McCrory, DOJ respond to HB2 controversy with lawsuit fast draw

Hannah Williams, News Editor

In actions that added complexity to North Carolina’s increasingly controversial House Bill 2, North Carolina officials and the Department of Justice filed lawsuits against each other based on their interpretations of the U.S. Civil Rights Act and House Bill 2.

Among other things, North Carolina’s House Bill 2, known as HB2, requires that individuals must use the public restrooms that correspond to their biological sex indicated on their birth certificate, and many claim that HB2 is discriminatory against transgender individuals.

Last week, the Department of Justice indicated its agreement with those who believe that HB2 is discriminatory, and it gave Governor Pat McCrory and other state officials until Monday, May 9 to respond “by confirming that the State will not comply with or implement HB2.” Hundreds of millions of dollars in federal funding were put at stake if McCrory did not comply.

Gov. McCrory asked for two more weeks to formulate a response, but the Department of Justice did not yield to his demands, and on Monday, he filed a lawsuit against the Department of Justice, saying that its HB2 ruling and the placement of federal funding on the line was encroaching on state rights.

In the lawsuit, Gov. McCrory called the Department of Justice’s decision a “radical reinterpretation of Title VII of the Civil Rights Act of 1964 which would prevent [North Carolina officials] from protecting the bodily privacy rights of state employees while accommodating the needs of transgendered state employees.”

“The Department’s threat is real but misplaced,” the lawsuit said. “North Carolina does not treat transgender employees differently from non-transgender employees. All state employees are required to use the bathroom and changing facilities assigned to persons of their same biological sex, regardless of gender identity, or transgender status.”

The Department of Justice did not take long to respond, and also on Monday, Attorney General Loretta Lynch, a native of Greensboro, N.C., spoke for the Department and told the public that the Department would be filing its own lawsuit asking the court to “issue a preliminary and permanent injunction to prevent further violations of federal law.”

“Today, we are filing a federal civil rights lawsuit against the state of North Carolina, Governor Pat McCrory, the North Carolina Department of Public Safety and the University of North Carolina,” Attorney General Lynch said. “We are seeking a court order declaring House Bill 2’s restroom restriction impermissibly discriminatory, as well as a statewide bar on its enforcement.”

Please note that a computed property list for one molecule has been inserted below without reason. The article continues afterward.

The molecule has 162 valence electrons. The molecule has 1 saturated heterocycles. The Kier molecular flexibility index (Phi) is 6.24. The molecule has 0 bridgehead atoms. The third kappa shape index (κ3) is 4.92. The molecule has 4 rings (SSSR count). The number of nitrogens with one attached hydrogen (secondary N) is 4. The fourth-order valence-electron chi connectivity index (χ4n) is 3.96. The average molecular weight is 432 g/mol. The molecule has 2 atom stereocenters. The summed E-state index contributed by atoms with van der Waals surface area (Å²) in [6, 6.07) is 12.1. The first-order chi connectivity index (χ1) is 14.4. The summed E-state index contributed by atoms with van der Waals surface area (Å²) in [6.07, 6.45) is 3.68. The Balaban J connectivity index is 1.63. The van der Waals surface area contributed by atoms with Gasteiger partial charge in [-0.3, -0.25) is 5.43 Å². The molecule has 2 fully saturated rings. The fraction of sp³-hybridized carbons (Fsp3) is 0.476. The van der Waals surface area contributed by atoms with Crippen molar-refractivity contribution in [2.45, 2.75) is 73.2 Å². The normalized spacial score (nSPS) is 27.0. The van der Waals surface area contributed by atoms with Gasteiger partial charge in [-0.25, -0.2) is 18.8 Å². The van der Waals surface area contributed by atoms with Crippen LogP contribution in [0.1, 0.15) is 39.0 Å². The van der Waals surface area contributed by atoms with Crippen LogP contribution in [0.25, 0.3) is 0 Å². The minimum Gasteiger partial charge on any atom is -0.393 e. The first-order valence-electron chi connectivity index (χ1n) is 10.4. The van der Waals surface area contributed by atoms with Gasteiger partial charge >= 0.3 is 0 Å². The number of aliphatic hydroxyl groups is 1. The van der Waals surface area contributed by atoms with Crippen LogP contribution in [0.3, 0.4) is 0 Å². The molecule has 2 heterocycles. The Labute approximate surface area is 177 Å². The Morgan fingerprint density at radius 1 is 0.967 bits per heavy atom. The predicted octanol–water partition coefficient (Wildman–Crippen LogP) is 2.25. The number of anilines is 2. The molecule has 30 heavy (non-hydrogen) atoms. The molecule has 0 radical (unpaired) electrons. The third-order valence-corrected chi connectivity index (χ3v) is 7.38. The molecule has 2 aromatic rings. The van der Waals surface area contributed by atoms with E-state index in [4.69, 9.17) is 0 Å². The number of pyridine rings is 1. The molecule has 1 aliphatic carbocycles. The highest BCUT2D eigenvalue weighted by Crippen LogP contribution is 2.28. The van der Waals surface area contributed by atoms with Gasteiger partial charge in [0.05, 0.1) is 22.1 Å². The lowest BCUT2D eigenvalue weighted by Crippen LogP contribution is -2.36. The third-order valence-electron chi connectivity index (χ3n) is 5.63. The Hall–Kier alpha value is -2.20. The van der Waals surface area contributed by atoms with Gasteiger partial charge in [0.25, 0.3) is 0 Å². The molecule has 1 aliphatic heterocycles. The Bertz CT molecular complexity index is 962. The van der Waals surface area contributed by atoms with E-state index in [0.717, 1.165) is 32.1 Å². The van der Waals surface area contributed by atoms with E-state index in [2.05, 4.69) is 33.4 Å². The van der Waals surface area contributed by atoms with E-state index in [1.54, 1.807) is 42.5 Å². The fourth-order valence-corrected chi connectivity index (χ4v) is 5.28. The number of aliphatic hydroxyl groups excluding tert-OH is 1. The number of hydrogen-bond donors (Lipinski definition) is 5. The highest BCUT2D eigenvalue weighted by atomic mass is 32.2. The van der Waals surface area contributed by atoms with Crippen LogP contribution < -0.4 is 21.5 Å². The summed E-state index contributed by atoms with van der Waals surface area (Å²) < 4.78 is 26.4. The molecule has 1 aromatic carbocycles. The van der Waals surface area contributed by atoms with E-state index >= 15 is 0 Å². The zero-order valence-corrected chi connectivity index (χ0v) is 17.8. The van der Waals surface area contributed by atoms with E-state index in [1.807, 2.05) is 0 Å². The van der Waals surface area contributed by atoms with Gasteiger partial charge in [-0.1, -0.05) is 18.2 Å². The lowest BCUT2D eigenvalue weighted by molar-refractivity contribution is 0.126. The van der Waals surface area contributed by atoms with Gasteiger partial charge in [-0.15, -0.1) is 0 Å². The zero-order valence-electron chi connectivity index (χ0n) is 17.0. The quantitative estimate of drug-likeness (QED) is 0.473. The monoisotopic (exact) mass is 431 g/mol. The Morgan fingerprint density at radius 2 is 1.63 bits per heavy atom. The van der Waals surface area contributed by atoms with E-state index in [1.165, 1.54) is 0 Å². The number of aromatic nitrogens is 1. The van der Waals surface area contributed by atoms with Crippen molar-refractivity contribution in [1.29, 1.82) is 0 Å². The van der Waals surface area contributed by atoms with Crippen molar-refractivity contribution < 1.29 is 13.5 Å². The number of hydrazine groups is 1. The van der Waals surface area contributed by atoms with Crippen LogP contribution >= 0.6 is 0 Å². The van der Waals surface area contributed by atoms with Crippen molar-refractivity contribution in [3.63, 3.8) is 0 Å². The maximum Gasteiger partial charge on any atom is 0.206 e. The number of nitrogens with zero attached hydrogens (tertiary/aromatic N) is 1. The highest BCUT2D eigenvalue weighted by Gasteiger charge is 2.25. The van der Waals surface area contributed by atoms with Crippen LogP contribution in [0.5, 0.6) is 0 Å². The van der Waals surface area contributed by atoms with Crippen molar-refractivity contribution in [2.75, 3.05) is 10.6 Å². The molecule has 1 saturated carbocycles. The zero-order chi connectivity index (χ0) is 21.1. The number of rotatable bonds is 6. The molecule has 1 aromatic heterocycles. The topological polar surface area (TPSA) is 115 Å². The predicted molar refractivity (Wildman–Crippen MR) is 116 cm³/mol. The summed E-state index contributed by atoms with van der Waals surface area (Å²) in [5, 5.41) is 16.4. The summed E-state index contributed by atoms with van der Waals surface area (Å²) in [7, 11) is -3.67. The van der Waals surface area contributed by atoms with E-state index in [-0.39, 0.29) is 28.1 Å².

North Carolina officials and the Department of Justice are not the only ones involved in the battle over HB2. Numerous companies and public individuals have refused to do business in North Carolina due to the passage of the “bathroom bill” that many have called one of the most extreme anti-LGBT legislations ever passed.

Bruce Springsteen, Pearl Jam, Nick Jonas and other musicians have all canceled shows in North Carolina in the wake of HB2, and CNN reports that this loss in ticket sales alone has lost North Carolina roughly $200,000.

In Wilmington, A&E and TNT, the two film companies that have made recent additions to the film industry of the city, have stated that they will not seek further business in North Carolina as long as HB2 is in effect.

However, there are many who would not agree that HB2 is discriminatory. Those who defend the bill argue that it protects individuals from sexual assault in the public agency bathrooms by barring those of the opposite biological sex from entering. The Family Research Council, among others, has expressed its support for HB2.

And in their lawsuit, North Carolina officials defended HB2 against claims that it is discriminatory, arguing that Gov. McCrory’s Executive Order 93 “expanded discrimination protections to state employees on the basis of sexual orientation and gender identity, among others.”

However, Attorney General Lynch and the others at the Department of Justice were not convinced that HB2, as enforced by North Carolina officials, is not in violation of federal law.

“This action is about a great deal more than just bathrooms,” Attorney General Lynch said. “This is about the dignity and respect we accord our fellow citizens and the laws that we, as a people and as a country, have enacted to protect them – indeed, to protect all of us.”